Education doesn’t age: Students and faculty discuss returning to school later in life
May 5, 2016
Attending a university is challenging, but making the choice to come back later in life
creates an entirely different experience.
Rosita Byrd moved from New Jersey this year to pursue her master’s degreein social
work at the University. She has been attending the University since August and admits it
has not been an easy adjustment.
“U of I chose me,” Byrd said. “I would never think to come out west because this is
outside my comfort zone.”
Her children inspired her decision to leave her home, sell her possessions and abandon
the life she knew. Byrd has two children, both in college, who convinced her to go back
to school and pursue a higher degree.
“When I would work certain places, my oldest daughter knew I wasn’t really happy,”
Byrd said. “She kept telling me, ‘Mommy, you need to go back and finish,’ and that’s
exactly what I did.”
Donte Winslow, freshman in DGS, understands the challenges for students of non-
typical age, as his mother is graduating from Olivet Nazarene University this
“I think it’s inspiring,” Winslow said. “Specifically for my mom, she inspires me because
she’s always like, “I can do it, I’m still working, I still have all these responsibilities, I’m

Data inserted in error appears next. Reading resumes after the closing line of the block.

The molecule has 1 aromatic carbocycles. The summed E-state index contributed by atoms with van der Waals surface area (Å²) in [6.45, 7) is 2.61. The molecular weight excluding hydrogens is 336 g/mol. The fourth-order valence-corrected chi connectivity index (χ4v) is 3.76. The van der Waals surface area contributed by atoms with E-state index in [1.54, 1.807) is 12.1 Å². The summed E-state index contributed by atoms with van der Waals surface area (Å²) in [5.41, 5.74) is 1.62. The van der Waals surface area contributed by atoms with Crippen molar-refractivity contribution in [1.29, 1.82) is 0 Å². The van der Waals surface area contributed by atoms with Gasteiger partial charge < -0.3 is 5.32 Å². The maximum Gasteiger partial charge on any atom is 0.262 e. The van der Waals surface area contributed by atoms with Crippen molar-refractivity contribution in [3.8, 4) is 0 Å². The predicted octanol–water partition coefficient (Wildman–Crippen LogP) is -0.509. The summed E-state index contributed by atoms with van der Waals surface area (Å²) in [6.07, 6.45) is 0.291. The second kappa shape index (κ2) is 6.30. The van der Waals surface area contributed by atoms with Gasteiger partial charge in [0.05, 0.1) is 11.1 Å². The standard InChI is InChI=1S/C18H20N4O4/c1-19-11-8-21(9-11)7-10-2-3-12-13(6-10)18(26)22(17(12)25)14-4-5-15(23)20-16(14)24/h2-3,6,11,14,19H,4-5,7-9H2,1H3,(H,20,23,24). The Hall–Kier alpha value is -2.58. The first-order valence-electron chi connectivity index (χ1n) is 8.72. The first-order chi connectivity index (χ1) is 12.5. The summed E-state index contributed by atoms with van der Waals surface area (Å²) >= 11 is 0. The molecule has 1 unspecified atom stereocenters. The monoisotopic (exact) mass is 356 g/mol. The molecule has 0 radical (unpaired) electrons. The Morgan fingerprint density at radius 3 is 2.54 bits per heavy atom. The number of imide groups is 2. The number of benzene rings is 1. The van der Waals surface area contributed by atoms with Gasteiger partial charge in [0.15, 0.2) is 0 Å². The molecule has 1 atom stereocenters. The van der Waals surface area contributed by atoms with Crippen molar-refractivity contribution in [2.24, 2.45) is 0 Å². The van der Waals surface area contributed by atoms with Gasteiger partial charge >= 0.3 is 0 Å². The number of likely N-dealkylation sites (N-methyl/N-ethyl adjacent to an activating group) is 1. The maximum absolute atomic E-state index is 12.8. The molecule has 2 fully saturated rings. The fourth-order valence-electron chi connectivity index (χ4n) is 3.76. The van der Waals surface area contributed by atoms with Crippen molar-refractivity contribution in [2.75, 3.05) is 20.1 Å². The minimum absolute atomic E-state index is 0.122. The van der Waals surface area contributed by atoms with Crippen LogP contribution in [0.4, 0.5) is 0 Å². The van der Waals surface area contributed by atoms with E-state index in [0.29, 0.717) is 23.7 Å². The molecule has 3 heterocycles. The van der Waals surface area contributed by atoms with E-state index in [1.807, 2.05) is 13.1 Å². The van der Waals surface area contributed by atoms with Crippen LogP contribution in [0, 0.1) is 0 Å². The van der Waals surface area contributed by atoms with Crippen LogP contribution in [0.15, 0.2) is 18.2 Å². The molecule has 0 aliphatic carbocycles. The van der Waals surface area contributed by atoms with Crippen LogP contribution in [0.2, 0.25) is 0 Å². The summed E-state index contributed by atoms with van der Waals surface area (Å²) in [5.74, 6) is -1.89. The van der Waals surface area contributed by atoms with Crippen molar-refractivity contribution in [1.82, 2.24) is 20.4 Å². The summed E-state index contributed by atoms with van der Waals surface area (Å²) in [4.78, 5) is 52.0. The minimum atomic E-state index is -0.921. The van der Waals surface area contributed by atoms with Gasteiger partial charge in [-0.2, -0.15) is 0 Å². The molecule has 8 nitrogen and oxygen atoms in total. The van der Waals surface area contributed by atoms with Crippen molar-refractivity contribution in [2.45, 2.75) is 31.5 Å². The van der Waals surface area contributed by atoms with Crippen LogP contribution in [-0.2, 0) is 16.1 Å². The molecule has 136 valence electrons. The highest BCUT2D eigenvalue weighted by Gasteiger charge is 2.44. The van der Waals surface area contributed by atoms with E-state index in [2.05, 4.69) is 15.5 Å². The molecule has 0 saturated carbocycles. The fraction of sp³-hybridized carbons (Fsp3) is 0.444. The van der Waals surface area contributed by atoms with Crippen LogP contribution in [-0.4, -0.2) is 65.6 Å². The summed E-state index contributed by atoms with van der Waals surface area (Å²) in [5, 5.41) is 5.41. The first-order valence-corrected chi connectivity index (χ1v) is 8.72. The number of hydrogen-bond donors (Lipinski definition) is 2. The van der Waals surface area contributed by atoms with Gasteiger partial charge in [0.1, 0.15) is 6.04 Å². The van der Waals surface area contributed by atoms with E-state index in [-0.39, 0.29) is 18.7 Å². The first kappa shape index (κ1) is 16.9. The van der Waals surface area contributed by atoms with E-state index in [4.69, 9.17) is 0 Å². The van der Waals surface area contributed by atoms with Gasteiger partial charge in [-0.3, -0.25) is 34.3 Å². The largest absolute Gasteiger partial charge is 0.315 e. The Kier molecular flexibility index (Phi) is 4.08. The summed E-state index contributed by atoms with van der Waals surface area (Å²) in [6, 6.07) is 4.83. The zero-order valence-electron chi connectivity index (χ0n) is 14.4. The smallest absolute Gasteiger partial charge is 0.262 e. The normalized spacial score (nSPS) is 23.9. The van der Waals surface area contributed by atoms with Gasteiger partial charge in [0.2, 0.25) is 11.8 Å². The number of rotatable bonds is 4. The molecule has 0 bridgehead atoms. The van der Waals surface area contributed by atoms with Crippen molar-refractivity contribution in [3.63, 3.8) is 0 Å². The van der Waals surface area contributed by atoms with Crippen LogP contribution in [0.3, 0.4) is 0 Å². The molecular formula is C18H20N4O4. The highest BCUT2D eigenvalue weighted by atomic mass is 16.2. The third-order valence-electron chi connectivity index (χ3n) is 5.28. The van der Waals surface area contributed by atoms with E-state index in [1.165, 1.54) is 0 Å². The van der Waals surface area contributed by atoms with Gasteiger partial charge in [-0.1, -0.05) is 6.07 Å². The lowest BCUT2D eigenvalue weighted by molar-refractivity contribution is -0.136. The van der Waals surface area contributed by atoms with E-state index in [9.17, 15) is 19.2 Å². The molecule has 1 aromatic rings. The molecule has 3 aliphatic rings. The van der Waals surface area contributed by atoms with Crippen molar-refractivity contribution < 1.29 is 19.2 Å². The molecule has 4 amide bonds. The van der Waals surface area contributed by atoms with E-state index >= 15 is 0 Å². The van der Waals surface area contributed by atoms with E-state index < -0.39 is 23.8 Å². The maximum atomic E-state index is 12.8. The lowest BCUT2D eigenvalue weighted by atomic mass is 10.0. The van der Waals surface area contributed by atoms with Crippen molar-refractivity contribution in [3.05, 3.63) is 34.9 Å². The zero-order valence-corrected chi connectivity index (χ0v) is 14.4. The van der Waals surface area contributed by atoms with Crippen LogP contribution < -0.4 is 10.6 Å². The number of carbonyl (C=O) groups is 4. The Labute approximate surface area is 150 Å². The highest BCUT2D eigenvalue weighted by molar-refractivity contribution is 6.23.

still your mom, but I’m going to school.””
Winslow’s mother has been taking online classes since his junior year of high school.
She will graduate with a bachelor’s degree in early childhood education.
“It was taxing at first, but now it’s rewarding because she knows how to do these things
by herself,” Winslow said.
Applying as an older student is typically a similar process to what incoming freshmen go
through, but it can have its challenges.
According to Kristin Smigielski, associate director of Undergraduate Admissions, it can
be more difficult for older students to apply because they have been outside of higher
education for so long.
Smigielski said these students tend to be pretty placebound, often tied to spouses who
are relocated to the area or are already CU locals.
Byrd is graduating this May and is either staying in the area or moving back to New
Jersey, depending on what opportunities she is presented with. She said few students
of nontypical age attend the University, so her experience lacked a sense of
To help her better adjust, the School of Social Work connected her with Regina Parnell,
alumnus in social work.
“She really transformed me to a certain degree … and I volunteered with her,” Byrd said.
“She showed me and introduced me to the right people, the movers and shakers of
Byrd thinks students of typical college age should embrace their older counterparts. The
value of shared perspectives from different points in life is a connection she said the
nontypical age students have to offer.
In terms of students coming back to school later in life, Byrd encourages others to make
the choice. She believes no one is ever too old to learn and is thankful for the great
education she has received.
“Education is key and something that nobody can take from you,” she said. “If that’s
what makes you happy or something is just missing in your life, and you’re thinking,
‘Hey, I should go back to school, but wait I’m 45 years old,’ so what?”